This section describes some of the common issues.

5.1 Block-level HTML tags

Where an ix:nonNumeric tag uses the default escape="false" attribute, the resulting fact value is the concatenation of all text nodes that are descendants of the tag and of any referenced ix:continuation elements. If care is not taken in the construction of the HTML, the extracted value may not contain whitespace in all places where space is visible in the rendered report.

One place where this can occur is if the text is split across HTML block-level tags, such as <p> or <div>:

<ix:nonNumeric name="eg:DescriptionOfPolicy" context="c1" id="f1" escape="false">
  <p>This is the first part of the description.</p><p>This is the second part of the description.</p>

This will be rendered as two separate paragraphs:

This is the first part of the description.

This is the second part of the description.

but the extracted fact value will not include any space between the two sentences:

This is the first part of the description.This is the second part of the description.

Including whitespace between the closing </p> and the next opening <p>, will ensure that a break between the sentences is preserved, and will not affect the rendering of the original document:

<ix:nonNumeric name="eg:DescriptionOfPolicy" context="c1" id="f1" escape="false">
  <p>This is the first part of the description.</p> <p>This is the second part of the description.</p>

Extracted fact value:

This is the first part of the description. This is the second part of the description.

Note that this issue also applies to other CSS display modes such as list-item and table-row, and also the <br> tag.

5.2 ix:continuation

A similar situation can occur when using ix:continuation. This can affect tags that use either escape="true" or escape="false".

<div class="page">
        name="eg:DescriptionOfPolicy" context="c1" id="f1" 
        escape="false" continuedAt="cont1"
    >This is a description</ix:nonNumeric>
<div class="page">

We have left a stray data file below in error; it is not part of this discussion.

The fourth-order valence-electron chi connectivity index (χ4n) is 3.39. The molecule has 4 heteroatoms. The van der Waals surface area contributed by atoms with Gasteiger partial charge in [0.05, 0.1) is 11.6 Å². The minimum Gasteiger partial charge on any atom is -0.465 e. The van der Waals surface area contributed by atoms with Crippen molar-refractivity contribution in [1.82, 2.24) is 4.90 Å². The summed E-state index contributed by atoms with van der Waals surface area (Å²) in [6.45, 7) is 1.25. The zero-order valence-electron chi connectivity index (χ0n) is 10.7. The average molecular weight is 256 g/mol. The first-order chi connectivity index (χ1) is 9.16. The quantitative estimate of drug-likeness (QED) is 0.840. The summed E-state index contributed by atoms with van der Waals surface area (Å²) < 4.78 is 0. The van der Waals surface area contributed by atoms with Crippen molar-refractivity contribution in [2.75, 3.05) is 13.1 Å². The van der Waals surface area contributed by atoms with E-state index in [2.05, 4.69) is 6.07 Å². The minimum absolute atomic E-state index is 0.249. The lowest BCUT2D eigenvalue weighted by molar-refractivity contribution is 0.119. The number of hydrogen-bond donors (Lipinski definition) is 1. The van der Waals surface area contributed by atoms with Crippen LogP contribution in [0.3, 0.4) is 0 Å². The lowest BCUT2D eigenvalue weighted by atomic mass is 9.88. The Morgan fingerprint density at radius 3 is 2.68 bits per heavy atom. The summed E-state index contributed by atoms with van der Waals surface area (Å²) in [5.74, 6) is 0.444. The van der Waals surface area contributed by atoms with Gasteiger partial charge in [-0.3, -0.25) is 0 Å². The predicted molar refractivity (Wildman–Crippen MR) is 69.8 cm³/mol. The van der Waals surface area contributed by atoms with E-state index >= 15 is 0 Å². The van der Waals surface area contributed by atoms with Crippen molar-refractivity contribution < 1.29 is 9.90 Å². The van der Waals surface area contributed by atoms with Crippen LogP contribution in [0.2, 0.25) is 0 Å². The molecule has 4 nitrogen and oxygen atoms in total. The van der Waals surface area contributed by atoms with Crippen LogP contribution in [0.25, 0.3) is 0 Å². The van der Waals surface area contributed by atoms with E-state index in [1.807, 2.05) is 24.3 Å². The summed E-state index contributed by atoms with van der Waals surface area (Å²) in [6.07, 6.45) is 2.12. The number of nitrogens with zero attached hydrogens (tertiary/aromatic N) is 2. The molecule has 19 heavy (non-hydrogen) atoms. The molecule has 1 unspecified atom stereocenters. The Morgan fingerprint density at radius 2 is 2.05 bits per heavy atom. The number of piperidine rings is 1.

<ix:continuation id="cont1">of my policy.</ix:continuation>

This arrangement may occur when a sentence is split across a page or column break. The rendered view will show the sentence split across two pages or columns:

This is a description

of my policy.

but the extracted fact value will be:

This is a descriptionof my policy

This situation can be avoided by introducing additional space within the ix:continuation elements.

5.3 Use of CSS styling to create spaces

It is also possible to introduce spaces into the rendered output using CSS styling. For example:

    name="eg:DescriptionOfPolicy" context="c1" id="f1" 
><span style="padding-right: 10px">My</span><span>policy</span></ix:nonNumeric>

This will render as:

My policy

but the extracted fact value (using escape="false") will be:


The behaviour when using escape="true" will depend on viewer software, and may also depend on whether the styling is applied using an inline style, or a CSS class.

It should be noted that this use of styling to simulate word breaks will also interfere with standard web browser features such as copy and paste, and text search, which will treat the text as if there is no space between the words. Similarly, where documents are published on the web, it is likely to break correct indexing by search engines.